The San Diego Union-Tribune reported that MLB Commissioner Rob Manfred “said the leaked proposal was simply a starting point for negotiations.”
Relationship Between MLB and Minors
Generally, MLB provides players, managers, and coaches to its 160 affiliated minor league teams. The minor league teams, like the Fresno Grizzlies and Visalia Rawhide, provide the stadium, equipment, and most travel.
Additionally, MLB and minor league teams are paired through Player Development Contracts. Those tend to last two-to-four years, expiring at the end of even years. Fresno is contracted with the World Series champion Washington Nationals; Visalia is paired with the Arizona Diamondbacks.
By many accounts, these are the most contentious PBA contract negotiations since 1990. And, the prospect of cities losing their minor league teams has even become a presidential campaign issue.
Sen. Bernie Sanders (I-Vermont), a leading candidate for the Democratic presidential nomination, sent a letter to Manfred, urging him not to follow through with contraction, which would include the Vermont Lake Monsters, a short-season A team affiliated with the Oakland A’s.
“The time has come for Major League Baseball to stop these bogus threats, withdraw your proposal to eliminate 42 minor league teams, negotiate in good faith and pay minor league players a living wage,” Sanders wrote.
Other federal legislators. both Democrats and Republicans, also have expressed concern about losing teams in their respective states.
Other Changes to the Minors
Various forms of the contraction proposal call for a drastic realignment of Triple A. Instead of two leagues — the 16-team PCL and the 14-team International League — there would be three 10-team leagues.
If Fresno is eliminated from the PCL, a franchise in St. Paul, Minnesota could be added. St. Paul now plays in the American Association, an independent league not affiliated with MLB.
Another idea floated for the contracted teams is to form a “Dream League,” a quasi-affiliated organization featuring undrafted players hoping for a crack at the big leagues.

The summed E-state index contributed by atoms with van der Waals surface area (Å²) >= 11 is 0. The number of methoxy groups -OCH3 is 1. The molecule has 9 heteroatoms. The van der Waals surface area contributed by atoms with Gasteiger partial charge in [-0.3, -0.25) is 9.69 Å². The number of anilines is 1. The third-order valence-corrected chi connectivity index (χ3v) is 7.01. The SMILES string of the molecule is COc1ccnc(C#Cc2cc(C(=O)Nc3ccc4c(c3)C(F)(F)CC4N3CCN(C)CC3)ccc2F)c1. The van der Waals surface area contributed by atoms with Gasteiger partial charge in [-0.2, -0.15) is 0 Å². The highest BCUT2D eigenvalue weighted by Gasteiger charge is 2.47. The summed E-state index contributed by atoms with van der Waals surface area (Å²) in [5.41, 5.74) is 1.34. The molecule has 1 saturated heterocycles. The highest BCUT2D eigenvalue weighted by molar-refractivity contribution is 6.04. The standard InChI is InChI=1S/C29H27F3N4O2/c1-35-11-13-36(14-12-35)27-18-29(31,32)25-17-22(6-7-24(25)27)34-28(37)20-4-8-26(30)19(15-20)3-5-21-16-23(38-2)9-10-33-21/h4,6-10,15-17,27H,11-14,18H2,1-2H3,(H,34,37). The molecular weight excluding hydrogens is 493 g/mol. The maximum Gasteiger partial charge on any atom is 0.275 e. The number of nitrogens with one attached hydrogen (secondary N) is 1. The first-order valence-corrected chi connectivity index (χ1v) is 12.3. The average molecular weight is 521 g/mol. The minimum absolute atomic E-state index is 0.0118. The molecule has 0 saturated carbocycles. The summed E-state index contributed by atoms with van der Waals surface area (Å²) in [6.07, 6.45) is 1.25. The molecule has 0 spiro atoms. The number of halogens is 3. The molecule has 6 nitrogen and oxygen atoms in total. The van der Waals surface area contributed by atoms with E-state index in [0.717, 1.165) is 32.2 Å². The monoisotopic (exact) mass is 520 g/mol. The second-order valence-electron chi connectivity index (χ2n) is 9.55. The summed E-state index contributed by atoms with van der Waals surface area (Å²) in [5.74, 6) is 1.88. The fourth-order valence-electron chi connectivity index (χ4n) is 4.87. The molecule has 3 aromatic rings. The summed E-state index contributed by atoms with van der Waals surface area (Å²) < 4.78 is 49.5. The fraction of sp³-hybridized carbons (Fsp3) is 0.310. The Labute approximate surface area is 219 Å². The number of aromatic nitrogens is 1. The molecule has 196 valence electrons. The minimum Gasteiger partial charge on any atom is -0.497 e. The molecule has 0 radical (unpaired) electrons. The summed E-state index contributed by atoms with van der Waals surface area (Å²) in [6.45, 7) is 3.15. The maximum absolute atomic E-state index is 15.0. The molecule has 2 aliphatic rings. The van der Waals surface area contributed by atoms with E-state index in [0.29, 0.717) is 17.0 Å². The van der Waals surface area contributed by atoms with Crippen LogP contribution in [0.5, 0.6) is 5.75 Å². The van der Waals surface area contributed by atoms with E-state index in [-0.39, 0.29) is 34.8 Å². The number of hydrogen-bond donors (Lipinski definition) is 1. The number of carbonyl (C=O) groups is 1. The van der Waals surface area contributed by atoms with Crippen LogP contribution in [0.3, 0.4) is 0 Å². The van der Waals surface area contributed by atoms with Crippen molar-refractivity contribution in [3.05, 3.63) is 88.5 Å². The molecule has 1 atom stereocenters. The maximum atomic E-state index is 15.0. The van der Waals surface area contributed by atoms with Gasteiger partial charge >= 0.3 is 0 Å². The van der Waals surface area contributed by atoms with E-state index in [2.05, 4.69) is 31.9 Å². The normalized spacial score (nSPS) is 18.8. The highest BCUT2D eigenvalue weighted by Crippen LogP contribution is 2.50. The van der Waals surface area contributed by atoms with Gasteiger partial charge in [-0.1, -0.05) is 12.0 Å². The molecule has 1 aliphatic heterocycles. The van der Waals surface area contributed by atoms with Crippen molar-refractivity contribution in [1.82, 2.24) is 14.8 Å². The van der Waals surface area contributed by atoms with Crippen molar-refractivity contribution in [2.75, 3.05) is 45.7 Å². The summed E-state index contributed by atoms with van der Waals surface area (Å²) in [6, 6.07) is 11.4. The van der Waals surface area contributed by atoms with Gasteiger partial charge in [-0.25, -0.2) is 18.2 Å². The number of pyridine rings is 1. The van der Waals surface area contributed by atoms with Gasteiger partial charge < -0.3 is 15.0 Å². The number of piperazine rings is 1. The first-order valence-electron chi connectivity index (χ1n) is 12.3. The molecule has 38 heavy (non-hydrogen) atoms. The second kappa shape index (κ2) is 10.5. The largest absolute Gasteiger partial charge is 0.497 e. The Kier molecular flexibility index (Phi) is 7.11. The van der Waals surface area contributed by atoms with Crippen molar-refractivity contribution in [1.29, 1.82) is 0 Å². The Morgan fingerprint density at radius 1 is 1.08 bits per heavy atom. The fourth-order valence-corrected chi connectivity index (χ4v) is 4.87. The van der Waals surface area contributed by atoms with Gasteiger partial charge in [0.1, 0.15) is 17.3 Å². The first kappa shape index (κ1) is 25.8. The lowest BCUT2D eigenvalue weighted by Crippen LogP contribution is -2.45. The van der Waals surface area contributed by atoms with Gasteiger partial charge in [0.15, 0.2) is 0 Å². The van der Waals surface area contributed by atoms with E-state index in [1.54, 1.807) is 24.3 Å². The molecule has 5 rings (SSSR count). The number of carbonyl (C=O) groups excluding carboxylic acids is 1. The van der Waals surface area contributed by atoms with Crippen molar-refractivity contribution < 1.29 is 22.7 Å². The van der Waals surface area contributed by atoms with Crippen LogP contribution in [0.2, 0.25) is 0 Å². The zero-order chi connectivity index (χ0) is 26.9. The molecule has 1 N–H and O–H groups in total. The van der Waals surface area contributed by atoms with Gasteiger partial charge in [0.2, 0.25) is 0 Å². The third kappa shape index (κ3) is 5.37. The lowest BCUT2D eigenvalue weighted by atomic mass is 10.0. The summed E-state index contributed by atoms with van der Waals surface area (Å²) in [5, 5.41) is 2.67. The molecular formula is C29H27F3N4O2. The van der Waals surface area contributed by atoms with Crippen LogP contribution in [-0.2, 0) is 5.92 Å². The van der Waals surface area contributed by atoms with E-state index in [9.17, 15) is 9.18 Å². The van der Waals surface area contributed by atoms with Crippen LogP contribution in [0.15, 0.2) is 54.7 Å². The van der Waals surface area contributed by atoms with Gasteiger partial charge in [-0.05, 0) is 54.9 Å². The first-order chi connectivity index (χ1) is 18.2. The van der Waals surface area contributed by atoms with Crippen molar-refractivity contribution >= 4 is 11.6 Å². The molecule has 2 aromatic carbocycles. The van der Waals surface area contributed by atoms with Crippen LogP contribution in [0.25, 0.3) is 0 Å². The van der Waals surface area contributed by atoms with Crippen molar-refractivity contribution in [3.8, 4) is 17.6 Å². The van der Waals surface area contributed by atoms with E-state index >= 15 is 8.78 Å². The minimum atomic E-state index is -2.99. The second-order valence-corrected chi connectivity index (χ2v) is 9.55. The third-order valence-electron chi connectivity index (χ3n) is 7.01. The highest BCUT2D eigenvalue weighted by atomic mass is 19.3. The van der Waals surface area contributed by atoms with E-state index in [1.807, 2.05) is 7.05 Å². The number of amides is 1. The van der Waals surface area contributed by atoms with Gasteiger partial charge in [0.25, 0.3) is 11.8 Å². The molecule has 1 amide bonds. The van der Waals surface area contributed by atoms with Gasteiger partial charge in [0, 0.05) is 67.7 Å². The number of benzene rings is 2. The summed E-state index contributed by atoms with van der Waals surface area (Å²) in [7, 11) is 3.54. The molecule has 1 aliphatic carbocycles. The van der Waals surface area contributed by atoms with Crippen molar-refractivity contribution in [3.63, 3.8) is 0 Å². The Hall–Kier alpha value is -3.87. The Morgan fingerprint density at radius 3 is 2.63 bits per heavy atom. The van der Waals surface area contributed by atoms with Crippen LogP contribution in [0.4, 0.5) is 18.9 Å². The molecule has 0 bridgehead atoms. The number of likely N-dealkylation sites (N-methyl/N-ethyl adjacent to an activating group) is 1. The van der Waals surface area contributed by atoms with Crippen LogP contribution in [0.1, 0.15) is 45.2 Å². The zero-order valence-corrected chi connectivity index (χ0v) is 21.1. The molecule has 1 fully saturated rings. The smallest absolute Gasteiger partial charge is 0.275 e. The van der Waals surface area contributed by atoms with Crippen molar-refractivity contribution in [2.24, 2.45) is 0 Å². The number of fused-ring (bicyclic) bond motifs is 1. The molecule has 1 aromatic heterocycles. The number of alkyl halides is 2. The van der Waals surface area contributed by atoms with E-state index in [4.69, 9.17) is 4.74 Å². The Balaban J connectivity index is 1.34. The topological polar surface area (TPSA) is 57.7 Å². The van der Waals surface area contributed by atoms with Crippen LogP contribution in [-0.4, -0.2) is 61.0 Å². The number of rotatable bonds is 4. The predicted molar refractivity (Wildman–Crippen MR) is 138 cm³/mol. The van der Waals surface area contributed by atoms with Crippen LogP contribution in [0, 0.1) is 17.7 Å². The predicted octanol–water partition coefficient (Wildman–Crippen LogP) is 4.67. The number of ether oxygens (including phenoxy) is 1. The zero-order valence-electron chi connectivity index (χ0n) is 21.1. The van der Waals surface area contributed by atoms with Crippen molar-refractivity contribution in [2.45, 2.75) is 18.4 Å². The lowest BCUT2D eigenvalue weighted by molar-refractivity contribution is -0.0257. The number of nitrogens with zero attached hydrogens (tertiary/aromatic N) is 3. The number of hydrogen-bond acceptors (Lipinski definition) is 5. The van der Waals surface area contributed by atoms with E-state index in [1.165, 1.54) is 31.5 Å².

The proposed changes are the biggest since 1998 when MLB expanded by two teams. Triple-A went from three leagues to two, and the Phoenix franchise had to relocate with the birth of the Arizona Diamondbacks. That opened a PCL slot for Fresno.
Does Realignment Make Sense?
While the PCL utilizes buses and planes to travel, the Cal League is almost exclusively a bus league. The addition of Fresno would bring a fourth team along Highway 99, along with Stockton, Modesto, and Visalia.
It is rare, but not unprecedented, for players to be called up to the big leagues directly from High-A. Such player promotions are a regular occurrence from Triple-A.
Another potential benefit for the Grizzlies is playing more games against affiliates of popular MLB teams in Fresno.
While the Giants and A’s PCL teams played eight games a year each in Fresno, the Dodgers top club in Oklahoma City makes a trip to Fresno every other year.
Teams in the Cal League, like the PCL, play 70 games at home. That means more visits from the San Jose Giants, Stockton Ports (A’s affiliate), and the Rancho Cucamonga Quakes (Dodgers).
The Cal League also plays its season in two halves, with the winner in each half qualifying for the playoffs. Four of the league’s eight teams make the postseason.
Fresno’s Baseball History
Fresno’s history of organized baseball stretches back to 1898.
After 27 years without a professional team, Fresno played in the Cal League for 48 years (1941-88), most of that period as an affiliate of the San Francisco Giants.
After a 10-year hiatus, Fresno joined the PCL in 1998, playing initially at Fresno State’s Beiden Field.